Examples of reasonable accommodation include:
  •  a hotel/motel maintains a sufficient number of rooms that are fully wheelchair accessible; 
  • a restaurant provides booster seats or high chairs for guests with babies and young children;
  • a hotel/motel accommodates guests with service dogs by providing a relief area for their dogs that is in an accessible and safe location; and
  • a restaurant modifies a menu item to reasonably accommodate a customer’s religious dietary restrictions.
Wheelchair accessible washrooms
Restaurants, bars, entertainment facilities and other hospitality industry service providers are required to reasonably accommodate special needs of their guests that are based on protected characteristics, to the point of undue hardship. This means, for example, that to the point of undue hardship, a washroom must not only be built to allow for access by a wheelchair user but must also be maintained as barrier-free. Hospitality service providers who unreasonably obstruct the path to the “accessible” washroom or the use of the washroom itself with stored items, such as cleaning supplies, extra chairs or baby change tables may be failing to meet their obligations under The Code.
Washroom use and gender identity
Hospitality industry service providers are required to reasonably accommodate special needs that are based on gender identity, to the point of undue hardship. This means, for example, that flexibility with respect to a bar or restaurant’s washroom use policy may be necessary to ensure that persons who are transgender or transsexual have access to a washroom that is as safe and comfortable as that available to other guests. Providing a private gender neutral washroom option is also a way to be more inclusive.
Service animals
Customers or guests who rely on service animals must be allowed to accompany the individual that they are trained to assist into whatever areas customers or guests are generally allowed, including restaurants, unless there is reasonable cause to restrict entry.  Examples of service animals include guide dogs trained to assist a person who is blind and an animal trained to assist a person who is quadriplegic.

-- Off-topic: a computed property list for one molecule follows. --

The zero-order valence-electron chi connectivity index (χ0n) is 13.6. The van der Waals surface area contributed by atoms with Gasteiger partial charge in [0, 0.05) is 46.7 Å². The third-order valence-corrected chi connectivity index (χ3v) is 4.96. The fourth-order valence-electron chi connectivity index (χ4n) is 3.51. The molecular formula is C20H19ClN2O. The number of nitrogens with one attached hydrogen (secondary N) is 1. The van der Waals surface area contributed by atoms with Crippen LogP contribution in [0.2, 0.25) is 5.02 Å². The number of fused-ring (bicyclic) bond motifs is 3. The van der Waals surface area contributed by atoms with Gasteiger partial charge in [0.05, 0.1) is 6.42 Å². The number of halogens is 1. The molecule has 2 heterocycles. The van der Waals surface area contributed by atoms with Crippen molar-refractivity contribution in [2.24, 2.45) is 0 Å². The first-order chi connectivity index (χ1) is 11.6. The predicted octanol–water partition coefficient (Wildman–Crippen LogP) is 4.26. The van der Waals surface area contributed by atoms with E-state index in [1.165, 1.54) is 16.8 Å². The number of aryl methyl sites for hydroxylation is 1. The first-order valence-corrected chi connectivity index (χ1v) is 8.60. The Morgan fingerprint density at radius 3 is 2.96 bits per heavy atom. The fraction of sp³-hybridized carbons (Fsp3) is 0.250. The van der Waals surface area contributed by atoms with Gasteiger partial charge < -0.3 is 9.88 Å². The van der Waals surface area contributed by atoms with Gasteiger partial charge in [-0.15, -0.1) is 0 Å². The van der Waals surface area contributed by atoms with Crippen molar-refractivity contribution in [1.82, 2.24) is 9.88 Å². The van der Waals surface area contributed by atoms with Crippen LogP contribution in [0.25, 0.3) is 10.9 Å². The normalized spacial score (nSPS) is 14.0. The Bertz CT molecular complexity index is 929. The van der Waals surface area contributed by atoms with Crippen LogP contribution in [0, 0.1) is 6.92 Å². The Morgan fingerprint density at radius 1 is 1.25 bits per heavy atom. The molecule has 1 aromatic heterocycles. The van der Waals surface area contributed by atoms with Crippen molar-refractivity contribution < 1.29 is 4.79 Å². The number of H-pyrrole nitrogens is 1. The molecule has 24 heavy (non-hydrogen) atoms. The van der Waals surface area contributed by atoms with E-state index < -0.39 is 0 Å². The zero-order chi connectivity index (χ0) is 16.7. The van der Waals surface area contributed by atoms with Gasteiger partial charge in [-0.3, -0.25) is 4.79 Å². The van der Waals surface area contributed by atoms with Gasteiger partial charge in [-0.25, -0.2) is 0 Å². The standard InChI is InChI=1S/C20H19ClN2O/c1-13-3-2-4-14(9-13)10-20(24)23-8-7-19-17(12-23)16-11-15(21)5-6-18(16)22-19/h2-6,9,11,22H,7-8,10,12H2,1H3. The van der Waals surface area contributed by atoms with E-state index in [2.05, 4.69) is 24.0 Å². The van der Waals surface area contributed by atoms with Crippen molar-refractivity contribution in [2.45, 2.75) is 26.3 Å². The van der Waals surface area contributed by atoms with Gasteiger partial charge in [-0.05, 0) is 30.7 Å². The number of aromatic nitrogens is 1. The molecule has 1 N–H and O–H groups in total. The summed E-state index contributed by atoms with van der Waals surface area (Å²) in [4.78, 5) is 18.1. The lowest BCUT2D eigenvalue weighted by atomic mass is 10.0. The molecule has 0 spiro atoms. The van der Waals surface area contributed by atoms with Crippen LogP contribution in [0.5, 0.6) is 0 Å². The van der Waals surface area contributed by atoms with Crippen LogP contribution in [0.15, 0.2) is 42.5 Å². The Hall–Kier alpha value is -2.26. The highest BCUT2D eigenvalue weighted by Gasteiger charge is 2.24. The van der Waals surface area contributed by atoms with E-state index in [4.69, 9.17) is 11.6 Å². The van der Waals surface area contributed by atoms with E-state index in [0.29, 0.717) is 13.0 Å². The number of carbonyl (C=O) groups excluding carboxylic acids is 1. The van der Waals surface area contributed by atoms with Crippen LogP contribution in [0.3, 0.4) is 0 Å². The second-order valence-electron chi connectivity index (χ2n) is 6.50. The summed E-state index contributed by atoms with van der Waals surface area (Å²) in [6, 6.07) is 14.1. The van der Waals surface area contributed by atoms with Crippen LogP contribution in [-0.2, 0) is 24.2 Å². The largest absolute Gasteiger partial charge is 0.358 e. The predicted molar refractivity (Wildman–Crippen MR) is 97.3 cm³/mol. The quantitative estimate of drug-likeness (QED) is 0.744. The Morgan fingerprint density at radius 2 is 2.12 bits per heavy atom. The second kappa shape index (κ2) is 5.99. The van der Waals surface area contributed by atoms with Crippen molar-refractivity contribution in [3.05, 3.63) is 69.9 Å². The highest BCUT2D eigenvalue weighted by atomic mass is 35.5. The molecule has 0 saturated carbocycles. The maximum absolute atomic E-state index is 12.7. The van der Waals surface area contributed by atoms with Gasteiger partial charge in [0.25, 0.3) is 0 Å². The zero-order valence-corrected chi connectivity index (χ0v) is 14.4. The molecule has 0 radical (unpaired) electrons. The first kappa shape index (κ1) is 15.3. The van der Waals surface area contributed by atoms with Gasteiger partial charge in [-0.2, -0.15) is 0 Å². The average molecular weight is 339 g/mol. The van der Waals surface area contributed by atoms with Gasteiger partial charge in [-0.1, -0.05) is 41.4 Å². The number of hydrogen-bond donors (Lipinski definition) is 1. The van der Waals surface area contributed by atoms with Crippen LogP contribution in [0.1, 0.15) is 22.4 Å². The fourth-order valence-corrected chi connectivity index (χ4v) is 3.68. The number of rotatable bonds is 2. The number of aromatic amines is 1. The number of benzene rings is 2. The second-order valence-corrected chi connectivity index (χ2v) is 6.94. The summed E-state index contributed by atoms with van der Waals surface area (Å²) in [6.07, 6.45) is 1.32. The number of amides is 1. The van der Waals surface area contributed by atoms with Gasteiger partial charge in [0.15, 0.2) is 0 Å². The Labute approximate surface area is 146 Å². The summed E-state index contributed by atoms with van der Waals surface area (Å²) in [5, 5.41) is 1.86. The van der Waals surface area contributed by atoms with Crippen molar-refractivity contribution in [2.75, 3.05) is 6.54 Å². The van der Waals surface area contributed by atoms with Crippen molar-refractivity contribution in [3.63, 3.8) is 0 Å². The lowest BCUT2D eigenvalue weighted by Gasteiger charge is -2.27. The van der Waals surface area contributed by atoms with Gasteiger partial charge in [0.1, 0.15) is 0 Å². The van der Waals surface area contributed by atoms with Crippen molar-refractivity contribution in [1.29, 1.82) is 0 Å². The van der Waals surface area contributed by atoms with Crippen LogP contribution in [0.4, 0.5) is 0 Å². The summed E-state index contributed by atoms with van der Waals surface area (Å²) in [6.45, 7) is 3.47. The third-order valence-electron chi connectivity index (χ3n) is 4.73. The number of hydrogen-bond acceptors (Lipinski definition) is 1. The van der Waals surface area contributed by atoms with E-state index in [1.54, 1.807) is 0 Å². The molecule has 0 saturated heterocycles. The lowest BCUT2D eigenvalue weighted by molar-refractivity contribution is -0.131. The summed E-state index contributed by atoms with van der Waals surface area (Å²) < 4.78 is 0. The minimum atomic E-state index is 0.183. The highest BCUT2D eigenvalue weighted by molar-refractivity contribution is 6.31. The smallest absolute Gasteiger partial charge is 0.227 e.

While a business may have a “no pet” policy, it is contrary to The Code to consider service animals as pets under such a policy.  Guide dogs for the blind are of various breeds and sizes, and undergo extensive training.  Guide dogs and service animals usually wear harnesses or collars that identify them as service animals.  If a business operator is reasonably unsure as to whether an animal is a service animal or a pet, they may ask the person if their accompanying animal is a service animal required due to a disability.
It is contrary to The Code for a hotel/motel operator to require a deposit or charge a cleaning fee for a service animal, even where such deposits or fees are required for pets.  A hotel/motel operator may, however, charge a customer for any damage done by a service animal where the usual practice is to charge non-disabled guests for similar types of damage.
Sometimes situations may arise that require a hospitality service provider to balance the rights of two guests who require reasonable accommodation of special needs based on disabilities.  For example, one hotel guest may have a severe allergy to dogs, while another guest may be blind and rely on a guide dog. Often, with some flexibility, the special needs of both guests can be readily met.  In the above example, it may be possible to meet the needs of both guests by checking them into rooms located in different areas of the hotel. 
The preference of other customers is not a valid reason to restrict service to a customer with a service animal. 
Taxis and customers with guide dogs or service animals